I'll finish off this post with what is actually the most important part of the process, but which can usually be answered simply. There are a lot of open-source licenses out there, and you could theoretically make up your own, but for our purposes the choice tends to follow some basic rules:

  • If you're contributing to an established OS organization, use theirs - for example, if you're contributing to Eclipse, use the EPL.

  • If you want your code to be mixed other OS projects and (potentially) proprietary ones, pick Apache or something like it.

    • At OpenNTF, we have a preference for Apache over other similar licenses, because it's well-established and makes copyright handling clearer than the equivalents, something that is critical for large companies. Let past lawyers do your legwork on this one.
  • If you want to require that users of your code keep the code open source, consider the GPL.

    • Be extremely wary of this, however: the GPL is intentionally "infectious" and limits how the code can be used. Various projects carve out little exceptions to the GPL to allow use in otherwise-non-GPL products, but it's still something of a minefield.
    • The GPL is one of the approved licenses for OpenNTF, but we kind of discourage it except in cases where a project is GPL because it's derived from previously-GPL'd code.
  • If you don't want to be bothered too much by copyright and just want the code out there, consider Public Domain. In practice, it's usually best for you to retain copyright, but explicitly declaring Public Domain is certainly an effective way of allowing any use.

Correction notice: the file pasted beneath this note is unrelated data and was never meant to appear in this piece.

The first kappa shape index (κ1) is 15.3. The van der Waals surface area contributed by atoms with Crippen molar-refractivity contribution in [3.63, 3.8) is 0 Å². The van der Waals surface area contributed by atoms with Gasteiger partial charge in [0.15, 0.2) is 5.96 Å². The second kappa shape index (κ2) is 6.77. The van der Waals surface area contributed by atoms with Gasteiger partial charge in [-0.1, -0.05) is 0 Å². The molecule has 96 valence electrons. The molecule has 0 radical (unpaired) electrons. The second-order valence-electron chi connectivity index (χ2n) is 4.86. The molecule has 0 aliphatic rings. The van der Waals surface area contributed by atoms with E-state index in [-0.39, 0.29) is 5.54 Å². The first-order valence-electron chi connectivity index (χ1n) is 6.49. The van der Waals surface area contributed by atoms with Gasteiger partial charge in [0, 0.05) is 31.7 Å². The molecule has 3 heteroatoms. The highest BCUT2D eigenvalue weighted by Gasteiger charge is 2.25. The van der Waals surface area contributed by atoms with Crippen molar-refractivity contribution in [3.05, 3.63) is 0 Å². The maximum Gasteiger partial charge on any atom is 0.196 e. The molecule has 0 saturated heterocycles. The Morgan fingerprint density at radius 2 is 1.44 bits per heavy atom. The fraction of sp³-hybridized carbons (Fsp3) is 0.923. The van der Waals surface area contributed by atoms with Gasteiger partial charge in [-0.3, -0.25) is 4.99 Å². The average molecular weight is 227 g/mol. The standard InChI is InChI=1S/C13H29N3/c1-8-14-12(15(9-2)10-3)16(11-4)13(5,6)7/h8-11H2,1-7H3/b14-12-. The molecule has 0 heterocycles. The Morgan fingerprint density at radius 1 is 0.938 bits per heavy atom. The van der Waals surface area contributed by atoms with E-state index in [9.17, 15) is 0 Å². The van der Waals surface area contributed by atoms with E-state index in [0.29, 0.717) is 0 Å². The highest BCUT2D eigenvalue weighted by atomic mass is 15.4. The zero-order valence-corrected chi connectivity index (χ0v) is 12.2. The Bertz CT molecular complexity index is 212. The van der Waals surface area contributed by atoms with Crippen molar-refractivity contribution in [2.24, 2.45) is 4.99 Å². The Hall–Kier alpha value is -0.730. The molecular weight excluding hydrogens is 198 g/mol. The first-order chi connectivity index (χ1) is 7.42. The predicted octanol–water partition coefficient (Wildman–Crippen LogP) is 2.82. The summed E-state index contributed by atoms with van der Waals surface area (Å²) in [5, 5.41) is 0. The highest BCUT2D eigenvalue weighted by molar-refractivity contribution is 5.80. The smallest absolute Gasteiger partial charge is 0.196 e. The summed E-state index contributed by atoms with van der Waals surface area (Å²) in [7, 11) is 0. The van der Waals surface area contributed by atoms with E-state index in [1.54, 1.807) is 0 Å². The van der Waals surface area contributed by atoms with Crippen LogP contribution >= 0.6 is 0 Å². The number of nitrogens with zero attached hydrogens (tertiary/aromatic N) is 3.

For projects in our community, the quick answer is "use Apache". It's permissive, covers copyright, and is known and trusted by pretty much everyone.

More Work Than It's Worth?

Both the earlier parts of this post and Betteridge's Law contribute to making it clear that my answer is "no, it's not more work than it's worth", but I can certainly see why it'd feel that way. The first couple times I submitted projects to OpenNTF and got a "here's some stuff to fix" email from Peter Tanner, part of me definitely chafed at the whole thing. That can be particularly the case for Notes-based contributions - sometimes, you just want to plunk an NTF on the project page and be done with it, and Notes certainly doesn't have a "wrap this NSF copy in a ZIP with LICENSE and NOTICE files" checkbox.

However, as I learned more about the legal importance of having licenses correct and got more practice at doing this stuff from the start, I started to appreciate the whole process. It also turned out to be really helpful to sort this stuff out on smaller projects before working on larger ones, especially ones with established teams and procedures.

In all, it's worth it both to allow you to contribute to larger projects and, regardless of project size, it's worth it for anyone consuming your code.